“Speak, speak, man!” gasped Lone Hand.

Cadden’s lips moved, he raised his body a little from the sustaining arm, a few broken, whispered words fell from his lips, and then his head dropped heavily back, every muscle relaxed, he breathed a sigh, and was dead. One distinct word only reached Rogan’s ear:


Dazed and astounded, the bushranger knelt beside the dead man, gazing upon the grey face, and through his tense lips issued the names of God and Christ with incoherent reiteration, instinct with spiritual agony. Presently, moved by a kind of frenzy, he arose and darted towards Cadden’s swag, and bent over it, throwing its contents right and left till he discovered a small packet of papers. Crouching by the fire, he tore open the packet, and referred to the signatures in the letters it contained. “Your loving mother, Mary Cadden,” was signed to each missive, and each signature wrung from Hogan’s heart the same low, moaning cry:

“My wife! my wife!”

A paragraph of one letter he started to read:

“Oh! my boy, I too have heard dreadful stories of what men have become who escaped from those horrible, horrible prisons. It is a difficult task, but if it should yet succeed, and you find him, whatever he may be, my darling, remember he was an innocent man, unjustly sentenced. Only the undying conviction of your mother, who knew him best, and loved him, can be offered in proof of this; but that will suffice for you. I have read with such pain as I may never tell of strong, true, proud-spirited men being converted into fiends, fired only with a raging hate against society, and a thirst for vengeance upon their oppressors by the inhuman cruelties and the nameless degradations of the convict system; and, I confess, when, after hearing of his escape, the long years went by without bringing me word of him, that I feared the worst. A consciousness of his own degradation alone would have kept him silent so long if he still lives. But if you find him in evil ways, do not forget what turned him to evil, and be kind to him—love him for my sake. Nothing could make him so bad but that we could reclaim him, dear, you and I.”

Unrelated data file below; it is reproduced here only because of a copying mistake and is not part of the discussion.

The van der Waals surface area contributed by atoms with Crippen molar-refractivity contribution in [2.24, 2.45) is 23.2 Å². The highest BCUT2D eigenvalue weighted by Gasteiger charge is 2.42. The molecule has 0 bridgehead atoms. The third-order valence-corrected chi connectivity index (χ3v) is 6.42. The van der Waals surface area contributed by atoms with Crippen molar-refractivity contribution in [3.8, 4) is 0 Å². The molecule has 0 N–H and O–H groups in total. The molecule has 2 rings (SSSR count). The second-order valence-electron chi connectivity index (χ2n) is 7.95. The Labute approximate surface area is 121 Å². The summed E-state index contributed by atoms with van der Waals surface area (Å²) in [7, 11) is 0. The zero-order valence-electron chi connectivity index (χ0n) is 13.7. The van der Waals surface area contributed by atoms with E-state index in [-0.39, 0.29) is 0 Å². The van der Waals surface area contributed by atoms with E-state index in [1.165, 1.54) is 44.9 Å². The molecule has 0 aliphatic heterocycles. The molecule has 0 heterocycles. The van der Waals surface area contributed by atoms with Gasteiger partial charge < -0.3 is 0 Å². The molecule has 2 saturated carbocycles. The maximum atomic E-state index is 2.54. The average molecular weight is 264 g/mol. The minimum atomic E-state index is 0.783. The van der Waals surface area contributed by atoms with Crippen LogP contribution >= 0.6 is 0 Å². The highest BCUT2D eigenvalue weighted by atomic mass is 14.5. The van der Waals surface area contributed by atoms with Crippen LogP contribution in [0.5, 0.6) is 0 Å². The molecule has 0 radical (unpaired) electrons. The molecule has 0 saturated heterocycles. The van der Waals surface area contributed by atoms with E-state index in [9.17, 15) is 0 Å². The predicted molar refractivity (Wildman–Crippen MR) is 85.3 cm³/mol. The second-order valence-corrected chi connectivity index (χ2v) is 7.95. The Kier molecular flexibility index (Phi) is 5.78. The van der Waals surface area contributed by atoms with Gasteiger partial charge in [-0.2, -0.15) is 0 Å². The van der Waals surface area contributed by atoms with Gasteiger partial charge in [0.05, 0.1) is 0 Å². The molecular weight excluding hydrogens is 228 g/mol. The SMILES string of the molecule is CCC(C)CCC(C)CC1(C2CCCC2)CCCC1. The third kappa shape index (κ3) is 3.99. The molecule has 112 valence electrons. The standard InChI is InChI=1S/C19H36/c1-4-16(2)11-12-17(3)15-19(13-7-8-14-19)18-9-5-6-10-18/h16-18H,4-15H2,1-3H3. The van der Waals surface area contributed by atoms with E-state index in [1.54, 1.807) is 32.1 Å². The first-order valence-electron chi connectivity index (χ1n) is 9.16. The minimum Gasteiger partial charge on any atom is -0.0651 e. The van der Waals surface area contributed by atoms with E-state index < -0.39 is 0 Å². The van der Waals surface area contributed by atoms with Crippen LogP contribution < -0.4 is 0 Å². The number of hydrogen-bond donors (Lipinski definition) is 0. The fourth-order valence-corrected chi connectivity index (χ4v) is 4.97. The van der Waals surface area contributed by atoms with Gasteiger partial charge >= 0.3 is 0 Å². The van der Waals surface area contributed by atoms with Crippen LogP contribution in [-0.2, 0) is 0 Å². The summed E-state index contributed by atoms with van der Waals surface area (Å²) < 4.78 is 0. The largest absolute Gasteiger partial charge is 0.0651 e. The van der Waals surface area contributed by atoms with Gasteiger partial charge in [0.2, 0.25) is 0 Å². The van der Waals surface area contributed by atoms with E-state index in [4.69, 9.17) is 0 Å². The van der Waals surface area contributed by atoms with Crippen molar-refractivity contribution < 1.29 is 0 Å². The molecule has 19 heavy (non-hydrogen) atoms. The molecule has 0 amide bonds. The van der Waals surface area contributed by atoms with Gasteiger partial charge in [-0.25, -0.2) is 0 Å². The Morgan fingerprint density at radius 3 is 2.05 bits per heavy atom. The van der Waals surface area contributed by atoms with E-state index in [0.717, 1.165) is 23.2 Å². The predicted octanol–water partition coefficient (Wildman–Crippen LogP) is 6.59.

Hogan (for we will still give him that name) ceased reading, and pressed the paper to his lips, and falling upon his face in the grass, grovelled there in a passion of remorse and despair. In a few moments he crept to the side of the dead man, and gazed long and earnestly upon the rigid features—gazed till his eyes filled with unaccustomed tears, and then the fierce, revengeful man, whose hand for years had been against his fellows, and whose heart had acknowledged no tender sentiment, but had nurtured a devilish cynicism and a religion of hate, wept, and sobbed, and pleaded, and protested over the body, with the hysterical and unreasoning anguish of a weak woman.

The storm of feeling passed, and Hogan arose. He unbuckled the gold-belt from his waist and fastened it about Fred Cadden’s body. Then he placed the letters and the likeness in the pocket of Fred’s jumper, turned without allowing himself another glance and rushed from the spot, and a minute later he swept by, riding his big, spirited horse with mad recklessness along the ill-defined track, where the trees reached out their treacherous limbs to dash the unwary rider from his saddle.

The moon rose and passed, the camp-fire flickered to a few red embers, and Fred Cadden lay, cold and stark, staring with unseeing, glassy eyes, up at the grey heavens as the day broke, and the bush rang with the chattering, the shrieks and whistlings of newly-awakened beasts and birds. Then the outlaw came again, limping painfully, dragging himself from tree to tree. There was blood upon his hands, and his pallid cheeks were streaked with blood, and blood dripped from the point of his long beard.

An immense ’guana hung its, hideous head over a log and eyed the body curiously. Hogan scared it away with a fierce oath, and fell on his knees by the side of the dead man. All night he had ridden aimlessly, furiously, inviting death at every stride, his soul a tumult of fragmentary thoughts and memories that scourged him with hell’s torments. Two hours before dawn he had left his horse, huddled in a heap under the butt of a fallen tree, with a broken neck, and, mangled and torn himself, he had tottered and crawled back to the camp, inspired with a wild hope. Perhaps a spark of life remained—perchance in his amazement and horror he had mistaken a fainting fit for death. That hope fled with his first touch upon Fred’s rigid cheek, and Hogan raised himself upon his knees, clinging to the dead hand, and drew his revolver from his belt.

“Not my bullet, my boy,” he murmured. “Thank God for that!”

He placed his revolver to his breast and fired. He remained rigid for a moment, and then his body was flung forward across the body of his son, and a thin line of smoke from the smouldering spot on his shirt directly over his heart, rose up between them and circled in the still air.